ISSN 2330-717X

India: Creeping Intrusions In Kerala – Analysis


By Indrajit Sharma*

On March 11, 2020, a Communist Party of India-Maoist (CPI-Maoist) cadre, identified as P. Srimathi (27), was arrested by the personnel of Tamil Nadu ‘Q’ Branch near Attappady forests in Palakkad District. According to a Police Official, Srimathi was a member of the Kabani and Bhavani Dalam (armed squad) of the CPI-Maoist. She was wanted in over 20 cases registered both in Kerala and Karnataka, and was on the watchlist of Police of both the States for long.

On January 15, 2020, Maoists attacked and vandalized a tourist resort at Attamala town under Meppadi Police Station limits in Wayanad District. They also stuck handwritten posters in the name of the Kabani Dalam of ‘Nadugani Area Committee’ (NAC) of CPI-Maoist, on the walls of the resort.

According to partial data collated by the South Asia Terrorism Portal (SATP), these are the two Maoist-linked incidents reported in the State in 2020, thus far (data till April 5).  During the corresponding period in 2019, there were three Maoist-linked incidents. Another two more incidents were reported in the remaining period of 2019. Through 2018, there was no such incident. The last incident before this was reported on September 21, 2017, when a CPI-Maoist leader Kalidasan aka Kalidas aka Sekhar Raja (44) was arrested from the Moolakombu tribal settlement on the Kerala-Tamil Nadu border at Pudur near the Attappady Block of Mannarghat Taluk in Palakkad District.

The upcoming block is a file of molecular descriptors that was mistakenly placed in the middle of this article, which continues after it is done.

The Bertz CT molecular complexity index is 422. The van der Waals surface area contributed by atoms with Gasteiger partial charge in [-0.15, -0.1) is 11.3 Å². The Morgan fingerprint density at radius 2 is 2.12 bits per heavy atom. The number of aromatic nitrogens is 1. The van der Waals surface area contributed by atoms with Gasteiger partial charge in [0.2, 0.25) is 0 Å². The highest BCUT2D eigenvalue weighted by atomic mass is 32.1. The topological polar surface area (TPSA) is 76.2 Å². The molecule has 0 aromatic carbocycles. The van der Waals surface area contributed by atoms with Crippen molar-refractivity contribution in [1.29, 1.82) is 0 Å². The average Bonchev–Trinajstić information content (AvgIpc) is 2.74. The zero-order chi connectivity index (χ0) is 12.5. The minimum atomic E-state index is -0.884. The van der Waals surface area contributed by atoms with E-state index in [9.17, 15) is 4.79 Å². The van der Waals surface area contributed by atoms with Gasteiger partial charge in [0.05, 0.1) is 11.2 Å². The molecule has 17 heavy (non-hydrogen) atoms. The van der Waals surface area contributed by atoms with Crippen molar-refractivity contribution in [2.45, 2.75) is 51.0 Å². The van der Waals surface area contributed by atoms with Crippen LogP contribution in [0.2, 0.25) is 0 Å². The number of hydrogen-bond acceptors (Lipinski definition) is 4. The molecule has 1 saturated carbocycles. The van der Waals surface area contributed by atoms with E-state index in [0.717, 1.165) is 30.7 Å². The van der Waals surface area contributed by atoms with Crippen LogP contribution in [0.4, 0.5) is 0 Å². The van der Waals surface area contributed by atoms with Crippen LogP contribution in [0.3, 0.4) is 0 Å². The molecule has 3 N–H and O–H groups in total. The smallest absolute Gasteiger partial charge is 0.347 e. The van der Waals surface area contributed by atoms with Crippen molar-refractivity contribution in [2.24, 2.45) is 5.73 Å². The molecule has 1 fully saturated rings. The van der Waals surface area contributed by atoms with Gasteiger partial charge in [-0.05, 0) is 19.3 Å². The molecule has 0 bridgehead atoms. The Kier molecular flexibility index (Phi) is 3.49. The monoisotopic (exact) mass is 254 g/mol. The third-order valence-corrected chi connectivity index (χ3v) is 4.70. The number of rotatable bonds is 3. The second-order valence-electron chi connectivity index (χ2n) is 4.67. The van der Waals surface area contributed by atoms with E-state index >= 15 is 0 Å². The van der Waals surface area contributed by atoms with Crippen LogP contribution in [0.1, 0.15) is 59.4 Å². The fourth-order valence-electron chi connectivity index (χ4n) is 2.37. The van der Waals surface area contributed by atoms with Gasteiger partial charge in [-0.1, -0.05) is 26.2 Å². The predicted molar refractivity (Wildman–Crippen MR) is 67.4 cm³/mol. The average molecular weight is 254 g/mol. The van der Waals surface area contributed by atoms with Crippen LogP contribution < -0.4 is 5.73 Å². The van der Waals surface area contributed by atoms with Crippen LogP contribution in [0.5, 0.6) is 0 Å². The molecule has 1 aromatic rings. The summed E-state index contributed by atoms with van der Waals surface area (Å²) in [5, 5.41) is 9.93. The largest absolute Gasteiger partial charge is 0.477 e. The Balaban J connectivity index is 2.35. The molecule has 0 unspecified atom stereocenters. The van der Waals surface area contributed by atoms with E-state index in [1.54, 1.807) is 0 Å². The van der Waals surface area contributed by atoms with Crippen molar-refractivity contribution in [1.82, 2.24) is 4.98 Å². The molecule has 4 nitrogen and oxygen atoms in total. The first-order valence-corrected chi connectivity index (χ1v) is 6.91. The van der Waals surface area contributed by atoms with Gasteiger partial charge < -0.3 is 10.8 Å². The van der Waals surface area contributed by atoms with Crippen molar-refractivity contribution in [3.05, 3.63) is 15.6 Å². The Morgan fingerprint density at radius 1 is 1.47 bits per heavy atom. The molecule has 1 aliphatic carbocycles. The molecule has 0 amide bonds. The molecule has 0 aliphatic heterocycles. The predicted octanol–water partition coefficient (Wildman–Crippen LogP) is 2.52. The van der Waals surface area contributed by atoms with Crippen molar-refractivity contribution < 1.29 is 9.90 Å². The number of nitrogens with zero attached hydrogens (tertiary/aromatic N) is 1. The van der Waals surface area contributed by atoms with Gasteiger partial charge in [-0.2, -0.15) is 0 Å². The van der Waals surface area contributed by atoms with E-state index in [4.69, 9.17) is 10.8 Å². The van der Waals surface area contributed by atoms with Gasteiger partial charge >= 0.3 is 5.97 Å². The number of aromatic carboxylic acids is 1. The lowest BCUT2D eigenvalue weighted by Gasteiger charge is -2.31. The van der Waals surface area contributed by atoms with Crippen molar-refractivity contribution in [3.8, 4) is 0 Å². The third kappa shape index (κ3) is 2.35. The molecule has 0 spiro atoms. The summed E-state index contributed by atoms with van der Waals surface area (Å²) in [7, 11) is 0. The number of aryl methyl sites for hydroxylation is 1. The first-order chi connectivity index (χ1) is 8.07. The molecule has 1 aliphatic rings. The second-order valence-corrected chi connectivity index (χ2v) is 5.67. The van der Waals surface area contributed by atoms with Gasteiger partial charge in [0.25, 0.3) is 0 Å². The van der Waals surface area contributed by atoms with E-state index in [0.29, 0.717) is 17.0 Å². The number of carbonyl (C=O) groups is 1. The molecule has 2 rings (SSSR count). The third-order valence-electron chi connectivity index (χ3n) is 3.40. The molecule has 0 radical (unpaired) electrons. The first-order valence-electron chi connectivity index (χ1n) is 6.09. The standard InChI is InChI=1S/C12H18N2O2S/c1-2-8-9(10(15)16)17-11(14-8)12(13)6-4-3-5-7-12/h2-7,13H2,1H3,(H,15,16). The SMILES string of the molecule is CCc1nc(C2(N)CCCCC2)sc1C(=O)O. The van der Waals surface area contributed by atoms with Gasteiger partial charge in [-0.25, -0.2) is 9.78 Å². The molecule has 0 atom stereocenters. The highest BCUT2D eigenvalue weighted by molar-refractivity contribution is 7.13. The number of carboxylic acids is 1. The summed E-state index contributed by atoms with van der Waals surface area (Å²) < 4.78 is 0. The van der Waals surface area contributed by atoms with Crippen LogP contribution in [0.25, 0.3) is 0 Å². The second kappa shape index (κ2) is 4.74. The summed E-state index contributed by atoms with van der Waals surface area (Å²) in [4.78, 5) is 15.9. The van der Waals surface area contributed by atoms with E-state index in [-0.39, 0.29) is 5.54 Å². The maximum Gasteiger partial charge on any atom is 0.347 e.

Out of the five incidents in 2019, three were incidents of killing, resulting in five fatalities (all Maoists). The previous fatality was reported in 2016, when two CPI-Maoist cadres, including a woman, were killed in an encounter with the Kerala Police, inside the forests at Padukka under Nilambur forest range in Malappuram District on November 24.

Since March 6, 2000, when SATP started compiling data on Left Wing Extremism (LWE), the State has recorded eight LWE-linked fatalities, all Naxalites [Left Wing Extremists]. The maximum number of fatalities (five) were reported in 2019, followed by two in 2016 and one in 2014.